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Collecting Data Can Save Dollars

In over 30 years of audits, the largest comment we hear from small clients is “we don’t have time for data collection required in clause 9.1.3 of ISO 9001, our system doesn’t collect that info.” It breaks my heart, because time and again we see lack of useful data costing our clients an ongoing hemorrhage of lost production time, staff frustration and reduced engagement, not to mention lost material. This “hidden” cost of reduced quality, often far exceeds the cost for the software updates needed to collect this data, find those drains, and end the waste. In the market shifts of 2000 where just-in-time meant the full order good and on-time, we watched small hard-working companies go out of business because they thought 5% -10% returns from customers was acceptable. In 2022 we all know material is hard to get and costs are higher, so we must all work smarter to eliminate waste and delays. That requires data.

But not all data is useful. What you collect and analyze has to have a purpose. So during March madness, consider identifying data needs and trends vs goals to find process tune-ups to make life saner for your team. A few typical areas:

  • Objectives by department (not just company overall) - weekly/monthly status

  • Sales – calls, meetings, pipeline, and close rate (quotes vs wins)

  • Purchasing – vendor lead times/OTD by sector, material quotas, expedite fees

  • Manufacturing time by each work center – was each phase quoted correctly?

  • Traveler accuracy (# of changes/month) – are steps and criteria complete?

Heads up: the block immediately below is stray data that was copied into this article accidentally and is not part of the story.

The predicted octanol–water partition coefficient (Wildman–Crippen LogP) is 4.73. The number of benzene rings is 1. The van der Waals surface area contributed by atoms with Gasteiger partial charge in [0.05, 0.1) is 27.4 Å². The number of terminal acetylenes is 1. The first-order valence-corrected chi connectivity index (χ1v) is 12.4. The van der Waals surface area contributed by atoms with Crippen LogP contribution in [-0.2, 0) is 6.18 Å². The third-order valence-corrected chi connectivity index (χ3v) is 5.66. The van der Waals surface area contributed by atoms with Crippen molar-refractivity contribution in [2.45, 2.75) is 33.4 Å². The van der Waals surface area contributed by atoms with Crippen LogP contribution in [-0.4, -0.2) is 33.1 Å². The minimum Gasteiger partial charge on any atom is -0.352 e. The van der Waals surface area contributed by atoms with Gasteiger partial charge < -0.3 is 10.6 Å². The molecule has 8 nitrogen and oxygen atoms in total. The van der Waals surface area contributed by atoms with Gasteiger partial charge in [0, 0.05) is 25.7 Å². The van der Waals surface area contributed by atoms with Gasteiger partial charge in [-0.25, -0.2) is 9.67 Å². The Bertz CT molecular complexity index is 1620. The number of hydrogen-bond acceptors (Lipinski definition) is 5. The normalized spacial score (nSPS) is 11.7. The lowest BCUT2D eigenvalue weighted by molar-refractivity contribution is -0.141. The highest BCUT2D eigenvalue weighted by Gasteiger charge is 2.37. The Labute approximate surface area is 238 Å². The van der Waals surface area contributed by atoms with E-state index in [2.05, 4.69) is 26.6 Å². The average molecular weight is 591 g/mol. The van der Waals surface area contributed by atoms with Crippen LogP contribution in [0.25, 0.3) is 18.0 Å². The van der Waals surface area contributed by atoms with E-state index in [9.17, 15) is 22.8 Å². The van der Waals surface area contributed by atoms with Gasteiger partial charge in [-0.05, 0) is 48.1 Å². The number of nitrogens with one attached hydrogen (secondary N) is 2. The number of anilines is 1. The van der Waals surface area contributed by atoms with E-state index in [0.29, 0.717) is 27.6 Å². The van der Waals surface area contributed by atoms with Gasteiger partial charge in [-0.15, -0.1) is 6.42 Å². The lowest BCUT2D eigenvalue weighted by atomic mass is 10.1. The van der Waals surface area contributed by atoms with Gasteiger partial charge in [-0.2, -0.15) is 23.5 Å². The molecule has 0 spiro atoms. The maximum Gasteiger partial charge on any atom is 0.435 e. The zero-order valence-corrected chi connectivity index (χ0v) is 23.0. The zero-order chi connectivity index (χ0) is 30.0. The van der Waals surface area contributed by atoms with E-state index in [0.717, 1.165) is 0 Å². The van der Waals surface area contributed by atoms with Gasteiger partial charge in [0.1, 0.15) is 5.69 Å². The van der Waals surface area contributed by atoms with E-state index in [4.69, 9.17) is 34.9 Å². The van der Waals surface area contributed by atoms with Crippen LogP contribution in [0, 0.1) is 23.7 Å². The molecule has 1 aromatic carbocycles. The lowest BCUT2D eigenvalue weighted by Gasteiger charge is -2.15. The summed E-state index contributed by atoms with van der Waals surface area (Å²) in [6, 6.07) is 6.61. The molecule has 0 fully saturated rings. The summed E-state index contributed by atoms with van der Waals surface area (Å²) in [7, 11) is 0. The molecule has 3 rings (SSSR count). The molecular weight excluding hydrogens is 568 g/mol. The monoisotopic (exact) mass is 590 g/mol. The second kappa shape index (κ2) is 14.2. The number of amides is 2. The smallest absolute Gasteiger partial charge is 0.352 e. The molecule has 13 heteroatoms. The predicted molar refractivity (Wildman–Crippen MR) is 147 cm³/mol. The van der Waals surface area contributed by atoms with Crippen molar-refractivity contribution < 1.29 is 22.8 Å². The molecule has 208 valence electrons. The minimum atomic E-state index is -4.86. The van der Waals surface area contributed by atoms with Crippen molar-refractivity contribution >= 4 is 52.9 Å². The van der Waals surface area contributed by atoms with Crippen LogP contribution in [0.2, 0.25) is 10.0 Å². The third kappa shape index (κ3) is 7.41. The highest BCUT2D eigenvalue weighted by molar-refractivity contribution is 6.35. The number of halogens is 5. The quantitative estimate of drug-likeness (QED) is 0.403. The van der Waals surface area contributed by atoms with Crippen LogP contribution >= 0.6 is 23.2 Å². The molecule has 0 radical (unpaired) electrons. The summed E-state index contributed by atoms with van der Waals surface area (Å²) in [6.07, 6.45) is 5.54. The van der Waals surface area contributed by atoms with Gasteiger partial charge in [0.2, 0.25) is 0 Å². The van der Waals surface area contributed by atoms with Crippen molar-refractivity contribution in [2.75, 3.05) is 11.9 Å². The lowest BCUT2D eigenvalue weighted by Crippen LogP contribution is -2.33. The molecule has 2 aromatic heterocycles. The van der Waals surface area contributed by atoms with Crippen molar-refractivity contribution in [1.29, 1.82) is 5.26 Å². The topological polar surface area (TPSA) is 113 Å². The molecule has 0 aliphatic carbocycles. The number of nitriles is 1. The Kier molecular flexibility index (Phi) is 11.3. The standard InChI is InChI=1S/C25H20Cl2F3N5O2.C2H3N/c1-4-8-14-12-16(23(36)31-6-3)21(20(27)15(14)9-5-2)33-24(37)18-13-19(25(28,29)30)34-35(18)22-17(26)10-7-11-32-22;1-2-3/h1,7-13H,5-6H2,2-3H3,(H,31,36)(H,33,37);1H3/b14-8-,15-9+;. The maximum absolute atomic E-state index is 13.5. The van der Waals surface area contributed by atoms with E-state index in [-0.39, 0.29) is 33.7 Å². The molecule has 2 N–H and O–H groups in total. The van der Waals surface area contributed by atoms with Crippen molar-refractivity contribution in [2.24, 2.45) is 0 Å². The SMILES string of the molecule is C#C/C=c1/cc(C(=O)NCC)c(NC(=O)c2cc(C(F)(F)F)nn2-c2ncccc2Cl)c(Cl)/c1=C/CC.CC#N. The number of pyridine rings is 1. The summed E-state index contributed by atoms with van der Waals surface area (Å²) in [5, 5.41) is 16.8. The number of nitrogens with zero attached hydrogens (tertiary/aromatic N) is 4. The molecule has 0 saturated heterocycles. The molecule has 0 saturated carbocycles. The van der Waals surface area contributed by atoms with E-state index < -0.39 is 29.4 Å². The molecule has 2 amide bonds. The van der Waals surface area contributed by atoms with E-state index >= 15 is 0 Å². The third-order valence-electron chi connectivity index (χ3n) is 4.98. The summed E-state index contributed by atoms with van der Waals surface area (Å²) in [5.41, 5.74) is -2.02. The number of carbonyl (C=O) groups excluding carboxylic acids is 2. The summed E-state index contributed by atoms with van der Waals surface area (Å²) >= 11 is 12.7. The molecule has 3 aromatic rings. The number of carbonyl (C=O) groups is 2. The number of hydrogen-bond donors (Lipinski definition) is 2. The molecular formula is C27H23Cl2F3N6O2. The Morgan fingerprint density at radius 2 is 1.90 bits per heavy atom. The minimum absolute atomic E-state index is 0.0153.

• Scrap and rework by work operation – if > 1-2 setup pieces what went wrong?

  • Tooling lifecycle – to reduce down time waiting for replacements

  • Daily/shift output by dept vs goal – what bottlenecks can be fixed?

  • Inspection cycle time vs automation, and rejects by dept & cause

  • RMAs - turnaround time and cause by dept

  • Corrective actions – response vs completion time, and cause by dept, and if a customer has repeat issues what info is needed and where?

  • Shipping – costs, damages, delays

  • Safety/maintenance needs submitted vs completed – drives staff engagement

  • Maintenance - cycles by run time vs by calendar, breakdowns, repairs & costs

  • Training progression – show status & future trainings to next goal

A Culture of Improvement Reduces Waste, but it takes data to show effectiveness. So ask your team for a list of things we could fix, and this is critical, engage them in the solution. Support controlled trials of new methods with measurement on time/waste before vs. after. Then have staff make short videos with a phone/tablet explaining issue, solution and results. Showing those videos during rollout of changes, and management publicly recognizing innovators, grows willingness from more reticent staff to participate in change.


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